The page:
Libertarianism means simply that you do not believe in the initiation of force or fraud against another person, nothing more. You can believe that other races are inferior to you, which is the definition of racism, and believe that no one should initiate force against those races. This is entirely compatible. This doesn't make racism right in any way, though, please don't mistake that. Racism is horrendous. To collectivize and hate a particular person because of the color of their skin is disgusting and immoral, period. This should never be in question.

Having said that, there have been many questions about some prominent libertarians out there and whether or not they are racist. This started a couple of weeks ago when Jeff Deist gave a speech at the 2017 Mises University. He ended that speech with a catchphrase that is most commonly associated with Nazism, "blood and soil." This phrase was used before Nazism, but it always meant a sort of extreme nationalism and even racism in some respects. This was a very unfortunate choice of words for Jeff Deist and, personally, not words I would have ever used.

His speech focuses on his belief that human nature inherently has a desire for sticking to "religion, to tradition, to culture, and to civic or social institutions." These are beliefs held my most right-leaning libertarians and, sadly, for most people in our society, it is true. Many of us have broken out of these molds, but those of us who have are in the vast minority. This belief is neither racist or non-libertarian. Deist also seems to attack libertinism as nihilist in his article and expresses his disagreement with libertinism. And, Deist makes it clear that "I assure you I’m neither interested in nor judgmental toward your personal beliefs or lifestyle preferences.  And of course, libertarianism per se has nothing to say about how one lives." He's right, as we've already discussed in this episode. Libertarianism only speaks to a very narrow definition, the non-initiation of force.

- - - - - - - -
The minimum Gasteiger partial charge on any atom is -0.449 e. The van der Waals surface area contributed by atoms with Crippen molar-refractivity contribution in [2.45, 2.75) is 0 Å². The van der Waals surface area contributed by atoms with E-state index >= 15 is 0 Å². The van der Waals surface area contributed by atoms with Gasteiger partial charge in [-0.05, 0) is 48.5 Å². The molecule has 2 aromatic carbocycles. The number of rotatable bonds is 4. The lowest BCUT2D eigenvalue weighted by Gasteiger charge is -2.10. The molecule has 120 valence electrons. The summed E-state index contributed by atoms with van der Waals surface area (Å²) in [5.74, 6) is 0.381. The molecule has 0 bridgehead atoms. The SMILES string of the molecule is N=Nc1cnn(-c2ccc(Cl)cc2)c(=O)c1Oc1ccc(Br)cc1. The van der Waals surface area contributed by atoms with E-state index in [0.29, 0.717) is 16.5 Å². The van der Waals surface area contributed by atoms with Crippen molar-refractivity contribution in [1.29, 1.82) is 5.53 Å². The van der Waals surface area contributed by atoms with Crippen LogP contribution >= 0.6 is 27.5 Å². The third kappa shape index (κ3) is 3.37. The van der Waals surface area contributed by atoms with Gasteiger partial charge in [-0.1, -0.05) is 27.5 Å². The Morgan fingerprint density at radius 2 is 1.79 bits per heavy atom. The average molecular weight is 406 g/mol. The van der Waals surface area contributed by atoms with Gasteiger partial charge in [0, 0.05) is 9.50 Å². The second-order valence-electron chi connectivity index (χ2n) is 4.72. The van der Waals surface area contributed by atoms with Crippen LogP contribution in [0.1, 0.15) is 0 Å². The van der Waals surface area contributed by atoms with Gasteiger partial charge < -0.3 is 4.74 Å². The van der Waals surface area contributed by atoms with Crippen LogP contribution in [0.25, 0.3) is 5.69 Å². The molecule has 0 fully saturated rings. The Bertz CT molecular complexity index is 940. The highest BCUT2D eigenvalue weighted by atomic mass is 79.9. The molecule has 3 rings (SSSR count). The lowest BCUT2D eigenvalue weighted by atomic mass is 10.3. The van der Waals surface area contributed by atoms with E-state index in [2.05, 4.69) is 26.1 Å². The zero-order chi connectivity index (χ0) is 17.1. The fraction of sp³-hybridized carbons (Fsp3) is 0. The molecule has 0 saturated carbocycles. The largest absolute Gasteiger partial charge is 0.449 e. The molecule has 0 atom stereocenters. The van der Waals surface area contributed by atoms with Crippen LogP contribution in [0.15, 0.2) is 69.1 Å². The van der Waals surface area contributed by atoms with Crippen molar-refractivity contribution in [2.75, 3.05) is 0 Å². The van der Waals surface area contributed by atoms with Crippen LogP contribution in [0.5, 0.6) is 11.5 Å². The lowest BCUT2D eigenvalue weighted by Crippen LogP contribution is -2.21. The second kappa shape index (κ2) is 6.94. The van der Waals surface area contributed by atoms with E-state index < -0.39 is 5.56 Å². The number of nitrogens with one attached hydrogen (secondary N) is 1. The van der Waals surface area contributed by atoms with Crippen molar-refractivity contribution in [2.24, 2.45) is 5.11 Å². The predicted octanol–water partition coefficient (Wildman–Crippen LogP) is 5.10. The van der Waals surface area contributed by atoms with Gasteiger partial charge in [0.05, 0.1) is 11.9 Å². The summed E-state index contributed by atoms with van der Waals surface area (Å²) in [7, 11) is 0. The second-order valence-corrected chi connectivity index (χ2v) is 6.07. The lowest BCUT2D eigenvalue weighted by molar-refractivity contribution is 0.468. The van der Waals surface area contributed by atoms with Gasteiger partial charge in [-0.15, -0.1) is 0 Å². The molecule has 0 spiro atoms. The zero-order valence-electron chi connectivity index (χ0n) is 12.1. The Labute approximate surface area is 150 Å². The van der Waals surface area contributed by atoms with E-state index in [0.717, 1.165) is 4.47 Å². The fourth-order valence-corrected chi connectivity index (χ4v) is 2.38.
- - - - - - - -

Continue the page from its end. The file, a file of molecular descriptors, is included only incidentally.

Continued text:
He ends the speech with this quote, "In other words, blood and soil and God and nation still matter to people. Libertarians ignore this at the risk of irrelevance." Based on his view of the world, that most people believe in family, and religion, and culture, etc, this sentence does make sense, to him. However, to say that these three words, blood and soil, were a dog whistle to racists and the alt-right is just ludicrous. Was his speech an appeal to conservatives? Sure. But I do not believe in any way that Jess Deist was calling for racists and the alt-right to become libertarians.

Now I vehemently disagree with Deist on his assessment. There are several things in the speech that I disagree with, frankly. I believe that many of our traditions such as religion and tradition are specifically tied to our bondage to government and should be eradicated completely.